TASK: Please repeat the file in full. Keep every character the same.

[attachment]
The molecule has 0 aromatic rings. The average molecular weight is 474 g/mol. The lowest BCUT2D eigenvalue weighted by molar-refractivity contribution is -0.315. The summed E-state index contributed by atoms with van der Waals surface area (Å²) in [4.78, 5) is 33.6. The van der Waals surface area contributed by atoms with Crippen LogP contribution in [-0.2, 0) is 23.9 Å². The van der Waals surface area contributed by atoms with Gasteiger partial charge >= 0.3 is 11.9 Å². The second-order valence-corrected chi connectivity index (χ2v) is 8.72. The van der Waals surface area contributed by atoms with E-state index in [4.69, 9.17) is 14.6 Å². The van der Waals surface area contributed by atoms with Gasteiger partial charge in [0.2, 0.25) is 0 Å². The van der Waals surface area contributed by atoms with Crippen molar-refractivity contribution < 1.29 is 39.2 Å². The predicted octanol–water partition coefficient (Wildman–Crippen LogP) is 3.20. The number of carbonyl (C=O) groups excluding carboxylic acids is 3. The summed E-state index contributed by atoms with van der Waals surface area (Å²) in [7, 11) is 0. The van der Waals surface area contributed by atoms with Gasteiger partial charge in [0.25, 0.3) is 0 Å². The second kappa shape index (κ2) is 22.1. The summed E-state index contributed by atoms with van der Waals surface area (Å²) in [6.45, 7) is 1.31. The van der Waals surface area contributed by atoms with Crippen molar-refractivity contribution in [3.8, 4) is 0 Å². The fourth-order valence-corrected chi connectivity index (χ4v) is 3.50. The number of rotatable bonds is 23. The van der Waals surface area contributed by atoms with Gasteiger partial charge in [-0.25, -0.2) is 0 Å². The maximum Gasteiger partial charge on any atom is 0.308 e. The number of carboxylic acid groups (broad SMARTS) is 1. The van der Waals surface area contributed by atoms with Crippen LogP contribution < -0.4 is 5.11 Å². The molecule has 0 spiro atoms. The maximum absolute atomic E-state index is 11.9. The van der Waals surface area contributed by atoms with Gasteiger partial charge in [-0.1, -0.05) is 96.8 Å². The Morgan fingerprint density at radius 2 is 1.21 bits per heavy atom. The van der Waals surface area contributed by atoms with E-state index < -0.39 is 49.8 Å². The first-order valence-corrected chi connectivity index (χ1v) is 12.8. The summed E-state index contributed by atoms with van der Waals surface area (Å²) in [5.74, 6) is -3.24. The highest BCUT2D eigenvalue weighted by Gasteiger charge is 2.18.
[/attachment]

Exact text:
The molecule has 0 aromatic rings. The average molecular weight is 474 g/mol. The lowest BCUT2D eigenvalue weighted by molar-refractivity contribution is -0.315. The summed E-state index contributed by atoms with van der Waals surface area (Å²) in [4.78, 5) is 33.6. The van der Waals surface area contributed by atoms with Crippen LogP contribution in [-0.2, 0) is 23.9 Å². The van der Waals surface area contributed by atoms with Gasteiger partial charge >= 0.3 is 11.9 Å². The second-order valence-corrected chi connectivity index (χ2v) is 8.72. The van der Waals surface area contributed by atoms with E-state index in [4.69, 9.17) is 14.6 Å². The van der Waals surface area contributed by atoms with Gasteiger partial charge in [0.2, 0.25) is 0 Å². The van der Waals surface area contributed by atoms with Crippen molar-refractivity contribution < 1.29 is 39.2 Å². The predicted octanol–water partition coefficient (Wildman–Crippen LogP) is 3.20. The number of carbonyl (C=O) groups excluding carboxylic acids is 3. The summed E-state index contributed by atoms with van der Waals surface area (Å²) in [7, 11) is 0. The van der Waals surface area contributed by atoms with Gasteiger partial charge in [0.25, 0.3) is 0 Å². The second kappa shape index (κ2) is 22.1. The summed E-state index contributed by atoms with van der Waals surface area (Å²) in [6.45, 7) is 1.31. The van der Waals surface area contributed by atoms with Crippen molar-refractivity contribution in [3.8, 4) is 0 Å². The fourth-order valence-corrected chi connectivity index (χ4v) is 3.50. The number of rotatable bonds is 23. The van der Waals surface area contributed by atoms with Gasteiger partial charge in [-0.25, -0.2) is 0 Å². The maximum Gasteiger partial charge on any atom is 0.308 e. The number of carboxylic acid groups (broad SMARTS) is 1. The van der Waals surface area contributed by atoms with Crippen LogP contribution < -0.4 is 5.11 Å². The molecule has 0 spiro atoms. The maximum absolute atomic E-state index is 11.9. The van der Waals surface area contributed by atoms with Gasteiger partial charge in [-0.1, -0.05) is 96.8 Å². The Morgan fingerprint density at radius 2 is 1.21 bits per heavy atom. The van der Waals surface area contributed by atoms with E-state index < -0.39 is 49.8 Å². The first-order valence-corrected chi connectivity index (χ1v) is 12.8. The summed E-state index contributed by atoms with van der Waals surface area (Å²) in [5.74, 6) is -3.24. The highest BCUT2D eigenvalue weighted by Gasteiger charge is 2.18.